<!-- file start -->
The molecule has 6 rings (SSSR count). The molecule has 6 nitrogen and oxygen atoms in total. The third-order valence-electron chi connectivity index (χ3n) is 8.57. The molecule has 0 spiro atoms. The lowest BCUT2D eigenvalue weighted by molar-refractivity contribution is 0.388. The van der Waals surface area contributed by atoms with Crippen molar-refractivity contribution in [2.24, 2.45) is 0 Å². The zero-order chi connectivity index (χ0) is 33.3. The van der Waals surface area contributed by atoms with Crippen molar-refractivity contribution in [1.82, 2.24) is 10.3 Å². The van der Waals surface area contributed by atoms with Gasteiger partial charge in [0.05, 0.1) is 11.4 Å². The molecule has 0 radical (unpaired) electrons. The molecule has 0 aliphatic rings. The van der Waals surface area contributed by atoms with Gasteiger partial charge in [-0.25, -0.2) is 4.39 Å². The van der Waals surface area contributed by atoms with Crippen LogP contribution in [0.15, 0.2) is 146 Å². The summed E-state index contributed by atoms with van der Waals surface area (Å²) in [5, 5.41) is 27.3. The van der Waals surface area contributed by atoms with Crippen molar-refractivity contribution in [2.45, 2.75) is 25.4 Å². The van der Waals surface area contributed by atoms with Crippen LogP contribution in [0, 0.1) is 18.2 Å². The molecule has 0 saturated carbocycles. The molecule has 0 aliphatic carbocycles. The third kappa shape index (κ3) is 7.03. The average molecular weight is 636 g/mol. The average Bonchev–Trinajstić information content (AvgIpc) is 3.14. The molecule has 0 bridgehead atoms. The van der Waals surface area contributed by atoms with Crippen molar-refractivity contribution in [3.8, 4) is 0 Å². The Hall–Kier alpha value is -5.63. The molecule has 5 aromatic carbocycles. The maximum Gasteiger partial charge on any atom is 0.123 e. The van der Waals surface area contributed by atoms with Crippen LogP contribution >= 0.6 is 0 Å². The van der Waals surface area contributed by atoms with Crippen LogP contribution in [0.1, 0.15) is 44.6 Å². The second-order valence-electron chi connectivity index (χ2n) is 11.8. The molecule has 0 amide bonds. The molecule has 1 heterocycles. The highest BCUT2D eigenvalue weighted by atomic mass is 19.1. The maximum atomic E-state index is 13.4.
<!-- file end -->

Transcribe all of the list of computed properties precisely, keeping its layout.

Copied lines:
The molecule has 6 rings (SSSR count). The molecule has 6 nitrogen and oxygen atoms in total. The third-order valence-electron chi connectivity index (χ3n) is 8.57. The molecule has 0 spiro atoms. The lowest BCUT2D eigenvalue weighted by molar-refractivity contribution is 0.388. The van der Waals surface area contributed by atoms with Crippen molar-refractivity contribution in [2.24, 2.45) is 0 Å². The zero-order chi connectivity index (χ0) is 33.3. The van der Waals surface area contributed by atoms with Crippen molar-refractivity contribution in [1.82, 2.24) is 10.3 Å². The van der Waals surface area contributed by atoms with Gasteiger partial charge in [0.05, 0.1) is 11.4 Å². The molecule has 0 radical (unpaired) electrons. The molecule has 0 aliphatic rings. The van der Waals surface area contributed by atoms with Gasteiger partial charge in [-0.25, -0.2) is 4.39 Å². The van der Waals surface area contributed by atoms with Crippen LogP contribution in [0.15, 0.2) is 146 Å². The summed E-state index contributed by atoms with van der Waals surface area (Å²) in [5, 5.41) is 27.3. The van der Waals surface area contributed by atoms with Crippen molar-refractivity contribution in [2.45, 2.75) is 25.4 Å². The van der Waals surface area contributed by atoms with Crippen LogP contribution in [0, 0.1) is 18.2 Å². The molecule has 0 saturated carbocycles. The molecule has 0 aliphatic carbocycles. The third kappa shape index (κ3) is 7.03. The average molecular weight is 636 g/mol. The average Bonchev–Trinajstić information content (AvgIpc) is 3.14. The molecule has 0 bridgehead atoms. The van der Waals surface area contributed by atoms with Crippen molar-refractivity contribution in [3.8, 4) is 0 Å². The Hall–Kier alpha value is -5.63. The molecule has 5 aromatic carbocycles. The maximum Gasteiger partial charge on any atom is 0.123 e. The van der Waals surface area contributed by atoms with Crippen LogP contribution >= 0.6 is 0 Å². The van der Waals surface area contributed by atoms with Crippen LogP contribution in [0.1, 0.15) is 44.6 Å². The second-order valence-electron chi connectivity index (χ2n) is 11.8. The molecule has 0 amide bonds. The molecule has 1 heterocycles. The highest BCUT2D eigenvalue weighted by atomic mass is 19.1. The maximum atomic E-state index is 13.4.